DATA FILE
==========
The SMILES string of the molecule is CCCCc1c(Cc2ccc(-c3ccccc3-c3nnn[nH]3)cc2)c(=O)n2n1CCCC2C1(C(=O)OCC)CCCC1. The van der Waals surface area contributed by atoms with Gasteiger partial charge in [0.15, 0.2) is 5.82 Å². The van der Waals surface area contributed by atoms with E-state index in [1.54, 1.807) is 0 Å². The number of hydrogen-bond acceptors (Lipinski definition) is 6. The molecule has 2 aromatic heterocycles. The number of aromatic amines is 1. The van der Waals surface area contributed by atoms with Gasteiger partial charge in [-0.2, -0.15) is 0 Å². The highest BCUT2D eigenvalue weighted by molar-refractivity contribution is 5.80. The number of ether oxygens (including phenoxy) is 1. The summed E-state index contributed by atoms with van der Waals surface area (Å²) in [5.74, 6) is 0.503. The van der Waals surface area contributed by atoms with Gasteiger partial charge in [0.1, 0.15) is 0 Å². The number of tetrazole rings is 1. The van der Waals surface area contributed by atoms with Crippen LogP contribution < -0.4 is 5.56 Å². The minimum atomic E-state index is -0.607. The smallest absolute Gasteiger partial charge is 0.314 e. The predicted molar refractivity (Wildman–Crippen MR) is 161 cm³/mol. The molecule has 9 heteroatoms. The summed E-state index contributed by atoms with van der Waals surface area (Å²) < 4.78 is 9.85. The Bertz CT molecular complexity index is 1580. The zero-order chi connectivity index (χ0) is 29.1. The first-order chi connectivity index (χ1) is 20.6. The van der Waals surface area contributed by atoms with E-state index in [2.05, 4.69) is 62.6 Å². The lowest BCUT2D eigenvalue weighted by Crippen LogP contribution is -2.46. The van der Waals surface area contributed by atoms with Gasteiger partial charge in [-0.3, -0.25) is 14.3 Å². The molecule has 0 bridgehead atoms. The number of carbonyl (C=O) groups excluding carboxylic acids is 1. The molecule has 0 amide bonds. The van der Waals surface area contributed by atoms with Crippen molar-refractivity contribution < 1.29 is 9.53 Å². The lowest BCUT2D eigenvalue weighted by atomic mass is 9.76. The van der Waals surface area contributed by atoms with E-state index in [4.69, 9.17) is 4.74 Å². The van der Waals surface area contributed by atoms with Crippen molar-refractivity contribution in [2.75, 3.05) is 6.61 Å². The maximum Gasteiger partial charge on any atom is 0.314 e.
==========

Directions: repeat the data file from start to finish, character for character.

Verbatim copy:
The SMILES string of the molecule is CCCCc1c(Cc2ccc(-c3ccccc3-c3nnn[nH]3)cc2)c(=O)n2n1CCCC2C1(C(=O)OCC)CCCC1. The van der Waals surface area contributed by atoms with Gasteiger partial charge in [0.15, 0.2) is 5.82 Å². The van der Waals surface area contributed by atoms with E-state index in [1.54, 1.807) is 0 Å². The number of hydrogen-bond acceptors (Lipinski definition) is 6. The molecule has 2 aromatic heterocycles. The number of aromatic amines is 1. The van der Waals surface area contributed by atoms with Gasteiger partial charge in [-0.2, -0.15) is 0 Å². The highest BCUT2D eigenvalue weighted by molar-refractivity contribution is 5.80. The number of ether oxygens (including phenoxy) is 1. The summed E-state index contributed by atoms with van der Waals surface area (Å²) in [5.74, 6) is 0.503. The van der Waals surface area contributed by atoms with Gasteiger partial charge in [0.1, 0.15) is 0 Å². The number of tetrazole rings is 1. The van der Waals surface area contributed by atoms with Crippen LogP contribution < -0.4 is 5.56 Å². The minimum atomic E-state index is -0.607. The smallest absolute Gasteiger partial charge is 0.314 e. The predicted molar refractivity (Wildman–Crippen MR) is 161 cm³/mol. The molecule has 9 heteroatoms. The summed E-state index contributed by atoms with van der Waals surface area (Å²) < 4.78 is 9.85. The Bertz CT molecular complexity index is 1580. The zero-order chi connectivity index (χ0) is 29.1. The first-order chi connectivity index (χ1) is 20.6. The van der Waals surface area contributed by atoms with E-state index in [2.05, 4.69) is 62.6 Å². The lowest BCUT2D eigenvalue weighted by Crippen LogP contribution is -2.46. The van der Waals surface area contributed by atoms with Gasteiger partial charge in [-0.3, -0.25) is 14.3 Å². The molecule has 0 bridgehead atoms. The number of carbonyl (C=O) groups excluding carboxylic acids is 1. The molecule has 0 amide bonds. The van der Waals surface area contributed by atoms with Crippen molar-refractivity contribution < 1.29 is 9.53 Å². The lowest BCUT2D eigenvalue weighted by atomic mass is 9.76. The van der Waals surface area contributed by atoms with E-state index in [4.69, 9.17) is 4.74 Å². The van der Waals surface area contributed by atoms with Crippen molar-refractivity contribution in [2.75, 3.05) is 6.61 Å². The maximum Gasteiger partial charge on any atom is 0.314 e.